Based off Journey to the West, this hand-animated classic took more than two decades to complete, with its creators suffering the vicissitudes of 20th-century Chinese history. The final product is nothing short of a national treasure.
At this point, it’d be impossible to count all the adaptations of Journey to the West 西游记 out in the world. Wu Cheng’en’s classic fantasy novel has graced the big screen since the silent era, and it’s been turned into numerous cartoons, TV shows, and video games since then. Out of all these adaptations, perhaps animator Wan Laiming 万籁鸣 and his brothers’ take on the story, Havoc in Heaven 大闹天宫 (also translated as Uproar in Heaven), is the best and most influential version. For decades, this colorful cartoon has been a big part of many Chinese childhoods. If there’s any way to quantify how utterly beloved this movie is in China, look no further than its average user rating on Douban. Out of more than 130,000 votes, Havoc in Heaven has an average rating of 9.3, making it the 77th highest-rated movie on the site.
For non-Chinese unfamiliar with the movie, it might be tempting to dismiss its popularity as mere nostalgia. But really, you don’t need to be a kid to appreciate Havoc in Heaven, which was first screened in 1965. It’s a stunning piece of work, with bright visuals and beautiful music inspired by Peking Opera. Based on the early chapters of Journey to the West, it depicts the Monkey King, Sun Wukong 孙悟空, and his rebellion against the Jade Emperor, the ruler of heaven. Even by modern standards, the action sequences, like Sun Wukong’s fight with the god Nezha, are impressive, all the more so when you remember it was all animated by hand.
As tumultuous as Sun Wukong’s antics prove to be to the Jade Emperor, the history behind the production of Havoc in Heaven is just as troublesome. Director Wan Laiming was one of the pioneers of the Chinese animation industry, a hardworking man whose career suffered with the ups and downs of 20th-century Chinese history. Havoc in Heaven represents the culmination of a lifetime of work, and along with the rest of Wan’s output, it’s a bit extraordinary it was even made in the first place.
The son of a Nanjing businessman, Wan Laiming had three brothers: a twin named Guchan 古蟾 and two younger brothers named Chaochen 超塵 and Dihuan 滌寰. All four brothers had an artistic bent, and enjoyed Chinese shadow plays and painting when they were boys. In adulthood, they pursued careers in art, and everyone except Laiming would attend art school. After being exposed to American cartoons in Shanghai, the brothers were inspired to take up animation, an industry then nonexistent in China.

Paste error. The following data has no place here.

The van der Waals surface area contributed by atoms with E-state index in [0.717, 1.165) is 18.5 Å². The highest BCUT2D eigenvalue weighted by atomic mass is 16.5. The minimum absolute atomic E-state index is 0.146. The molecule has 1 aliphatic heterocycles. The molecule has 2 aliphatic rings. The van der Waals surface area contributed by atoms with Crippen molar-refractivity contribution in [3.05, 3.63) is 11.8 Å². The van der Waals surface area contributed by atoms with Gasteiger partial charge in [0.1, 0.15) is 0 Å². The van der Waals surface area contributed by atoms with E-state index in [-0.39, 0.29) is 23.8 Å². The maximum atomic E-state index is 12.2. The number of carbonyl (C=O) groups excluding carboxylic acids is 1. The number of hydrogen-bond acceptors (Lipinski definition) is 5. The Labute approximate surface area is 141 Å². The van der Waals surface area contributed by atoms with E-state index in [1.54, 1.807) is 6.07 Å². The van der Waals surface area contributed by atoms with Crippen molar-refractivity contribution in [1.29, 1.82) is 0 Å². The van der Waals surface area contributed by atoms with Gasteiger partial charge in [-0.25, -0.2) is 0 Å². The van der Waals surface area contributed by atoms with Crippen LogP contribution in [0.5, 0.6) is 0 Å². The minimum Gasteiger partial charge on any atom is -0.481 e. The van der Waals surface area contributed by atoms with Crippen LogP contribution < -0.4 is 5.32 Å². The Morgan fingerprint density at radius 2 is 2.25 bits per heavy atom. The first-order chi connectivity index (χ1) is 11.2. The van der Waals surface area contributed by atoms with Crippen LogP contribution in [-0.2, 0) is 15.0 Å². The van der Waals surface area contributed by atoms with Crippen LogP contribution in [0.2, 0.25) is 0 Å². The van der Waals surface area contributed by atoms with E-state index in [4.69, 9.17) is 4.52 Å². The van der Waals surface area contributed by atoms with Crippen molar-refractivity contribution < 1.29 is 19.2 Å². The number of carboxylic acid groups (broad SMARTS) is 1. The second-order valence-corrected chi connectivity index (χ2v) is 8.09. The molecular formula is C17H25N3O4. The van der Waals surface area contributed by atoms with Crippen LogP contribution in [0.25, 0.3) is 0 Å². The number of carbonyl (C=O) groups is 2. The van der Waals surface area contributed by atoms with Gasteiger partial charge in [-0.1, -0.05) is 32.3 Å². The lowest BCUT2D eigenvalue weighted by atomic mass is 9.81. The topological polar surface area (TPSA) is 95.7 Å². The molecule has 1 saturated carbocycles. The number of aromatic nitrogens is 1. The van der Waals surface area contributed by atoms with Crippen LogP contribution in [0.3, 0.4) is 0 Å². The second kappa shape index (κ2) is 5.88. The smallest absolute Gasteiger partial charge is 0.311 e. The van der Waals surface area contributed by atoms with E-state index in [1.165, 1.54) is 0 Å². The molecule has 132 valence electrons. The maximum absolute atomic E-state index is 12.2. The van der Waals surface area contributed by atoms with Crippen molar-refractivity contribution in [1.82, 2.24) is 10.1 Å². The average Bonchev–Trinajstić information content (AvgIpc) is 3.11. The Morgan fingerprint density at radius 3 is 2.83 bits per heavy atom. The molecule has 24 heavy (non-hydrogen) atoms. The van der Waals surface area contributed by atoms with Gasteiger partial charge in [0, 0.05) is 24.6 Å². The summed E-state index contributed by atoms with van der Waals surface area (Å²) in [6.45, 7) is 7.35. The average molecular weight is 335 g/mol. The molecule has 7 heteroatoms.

With nobody around to teach them, the Wan brothers had to figure out the basics of animation themselves. They spent long nights cooped up in their room experimenting, drawing pictures over and over again. Soon, this excruciating practice paid off, and the brothers produced the first Chinese animated short, a minute-long advertisement for a typewriter called the Shuzhendong Chinese Typewriter 舒振东华文打字机. By 1926, the brothers’ work had attracted the attention of the Great Wall Film Company, which invited them to create their next project, Uproar in the Studio 大闹画室.
Sadly, this short is long lost, but its technical skill helped cement the Wan brothers’ reputation. Combining animation and live-action, the short starred Guchan as a frustrated artist, harassed in his studio by an animated figure from a piece of paper. In its plot and style, the short was influenced by Out of the Inkwell, an American-made series by cartoonist Max Fleischer. Fleischer and his process of rotoscoping, an animation technique in which cartoons are made by tracing over live-action pictures, was a big influence on the Wans’ early work.
Over the next decade, the Wan brothers continued to produce shorts, some of them, due to the circumstances of the time, little more than anti-Japanese propaganda. Eventually, Dihuan left animation to concentrate on photography, and Chaochen, Guchan, and Laiming migrated over to the Mingxing Production Company. At this studio, the three brothers made The Camel’s Dance 骆驼献舞, a 1935 short believed to be the first Chinese cartoon with sound. With each new short, the Wans were perfecting their skills, but while they were previously constrained by financial costs, the start of the Second Sino-Japanese War added a political dimension to their problems.
When Shanghai was invaded by the Japanese army in 1937, the Wan brothers left the city, relocating to Wuhan. After two years, however, Guchan and Laiming were forced back to Shanghai to find work. The same year, the twin Wans caught a screening of Disney’s Snow White and the Seven Dwarves, the first full-length animated movie ever made. With its visuals and music, the movie blew Chinese viewers (and investors) away, and Guchan and Laiming became determined to make a full-length cartoon for China. Working in Shanghai’s French Concession, the twins’ project was titled Princess Iron Fan 铁扇公主, an adaptation of an episode from Journey to the West.